Eli is showing some red flags for autism. We are waiting for an appointment with a neurologist in a couple of weeks to find out, although some friends who have been down this road have recommended we see a pediatric psychologist instead. I’ll be looking into that this week. I honestly don’t think Eli is autistic right now. He is incredibly relational, shows empathy, likes to do everything with somebody else, and has been recently been showing vast improvement in giving eye contact.
I do however have this feeling that he is in danger of becoming autistic… kind of like he’s on the tipping point and it is important to keep him from going over. It is a gut-feeling, intuitive thing and it is very strong. It has only happened a few other times in my life and each time I have been later so thankful that I paid attention. I’m kind of feeling that God is giving me a heads-up here. And while it may seem a bit screwy to other people, especially with an issue like autism and all of the controversy that surrounds the condition, I don’t want to find myself a year from now with my son locked in his own world bemoaning the fact that I didn’t listen to the voice inside that was doing everything it could to get my attention. If in the end he does end up with an Autism diagnosis despite our interventions and precautions, at least I will know I did everything I could and not waste any time or emotional energy on guilt.
So what will we be doing?
First, we will see the neurologist and most likely the psychologist as well to make sure he doesn’t already fall on the spectrum. I may think he doesn’t, but I’m not a expert in this area and I’m also not completely objective when it comes to my little boy.
We will continue with the speech therapy and occupational therapy that he already receives for his speech delay and Sensory Processing Disorder. These are the same therapies he’d receive with an autism diagnosis. When we are at therapy I am trying to learn as much as I can and am continuing the activities at home. If he does get a diagnosis we will add on any other therapeutic interventions they recommend.
We took Eli to see Dr. Sears last week. It was an extremely helpful appointment. The biomedical theory about Autism makes sense to me. We will be following Dr. Sears’ advice found in the preventing autism chapter in The Autism Book: What Every Parent Needs to Know About Early Detection, Treatment, Recovery, and Prevention (Sears Parenting Library). See here for an overview of the book.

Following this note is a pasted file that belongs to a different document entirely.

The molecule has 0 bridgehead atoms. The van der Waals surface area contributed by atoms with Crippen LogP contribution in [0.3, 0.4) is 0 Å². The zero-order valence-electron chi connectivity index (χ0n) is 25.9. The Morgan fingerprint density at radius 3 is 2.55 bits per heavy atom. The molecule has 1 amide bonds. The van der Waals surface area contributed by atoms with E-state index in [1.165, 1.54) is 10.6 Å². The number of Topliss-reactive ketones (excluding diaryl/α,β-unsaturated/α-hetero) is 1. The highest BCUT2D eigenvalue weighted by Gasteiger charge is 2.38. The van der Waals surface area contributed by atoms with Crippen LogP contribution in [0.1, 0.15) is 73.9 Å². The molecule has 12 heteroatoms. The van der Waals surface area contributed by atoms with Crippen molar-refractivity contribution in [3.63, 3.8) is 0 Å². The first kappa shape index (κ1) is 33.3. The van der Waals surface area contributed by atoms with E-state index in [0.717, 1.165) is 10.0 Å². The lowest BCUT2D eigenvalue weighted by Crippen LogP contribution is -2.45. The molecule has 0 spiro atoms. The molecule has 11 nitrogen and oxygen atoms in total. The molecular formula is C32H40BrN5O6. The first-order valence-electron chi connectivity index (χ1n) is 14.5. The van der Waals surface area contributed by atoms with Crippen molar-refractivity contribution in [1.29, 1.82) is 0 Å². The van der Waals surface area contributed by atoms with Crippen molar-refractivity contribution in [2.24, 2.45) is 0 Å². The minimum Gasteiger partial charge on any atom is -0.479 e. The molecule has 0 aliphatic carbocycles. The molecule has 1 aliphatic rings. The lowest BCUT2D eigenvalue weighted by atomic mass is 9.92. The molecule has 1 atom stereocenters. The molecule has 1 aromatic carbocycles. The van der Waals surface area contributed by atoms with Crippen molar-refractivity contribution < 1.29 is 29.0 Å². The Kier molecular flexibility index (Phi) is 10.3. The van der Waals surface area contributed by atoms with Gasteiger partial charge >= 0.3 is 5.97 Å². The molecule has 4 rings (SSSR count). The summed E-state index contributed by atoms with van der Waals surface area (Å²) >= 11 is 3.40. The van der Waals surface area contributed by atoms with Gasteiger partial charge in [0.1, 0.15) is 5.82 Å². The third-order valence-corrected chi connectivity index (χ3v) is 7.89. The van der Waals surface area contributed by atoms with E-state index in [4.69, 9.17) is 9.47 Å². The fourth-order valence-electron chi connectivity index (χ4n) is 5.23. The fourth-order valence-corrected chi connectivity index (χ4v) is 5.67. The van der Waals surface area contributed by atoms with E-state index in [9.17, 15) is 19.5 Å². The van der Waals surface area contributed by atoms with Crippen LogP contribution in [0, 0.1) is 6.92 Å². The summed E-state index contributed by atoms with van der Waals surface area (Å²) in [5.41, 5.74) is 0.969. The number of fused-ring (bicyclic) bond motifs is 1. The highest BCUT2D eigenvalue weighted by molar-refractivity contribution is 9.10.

We have decided to stop all vaccinations (we were previously on his alternative vaccination schedule), at least for now. We will likely reevaluate this decision in a couple of years. We are starting Eli on the recommended supplements (multivitamin, cod liver oil, vitamin D, and a probiotic). And the biggie is we are now doing the gluten free casein free diet (GFCF). There will be future posts about that one, I’m sure.
(I know some of this stuff is controversial. I’ve read quite a bit from both sides, and this is direction we have chosen to take. While I am generally open to hearing conflicting points of view, this is a time of struggle for me and I don’t want the comment section on this post to turn into a heated discussion. It’s fine if you don’t agree with me, but please don’t choose this place and this time to spell it all out. I just don’t have the energy.)
As a footnote… We also spoke to Dr. Sears about how hard it has been lately to get Eli down at night. (Actually it always has been, but prior to therapy I could just let him sleep in in the morning and it wasn’t such a big deal.) It doesn’t matter when we try to start putting him down, or what we do, we are lucky if he falls asleep by 10:30 and often it is 11 or midnight. The doctor recommended we give him melatonin at night. I had wondered about that before but don’t feel comfortable giving supplements to the little guy without medical advice. Well, let me tell you, the stuff is amazing! Eli is out for the count and snoring away within 15 minutes of taking it.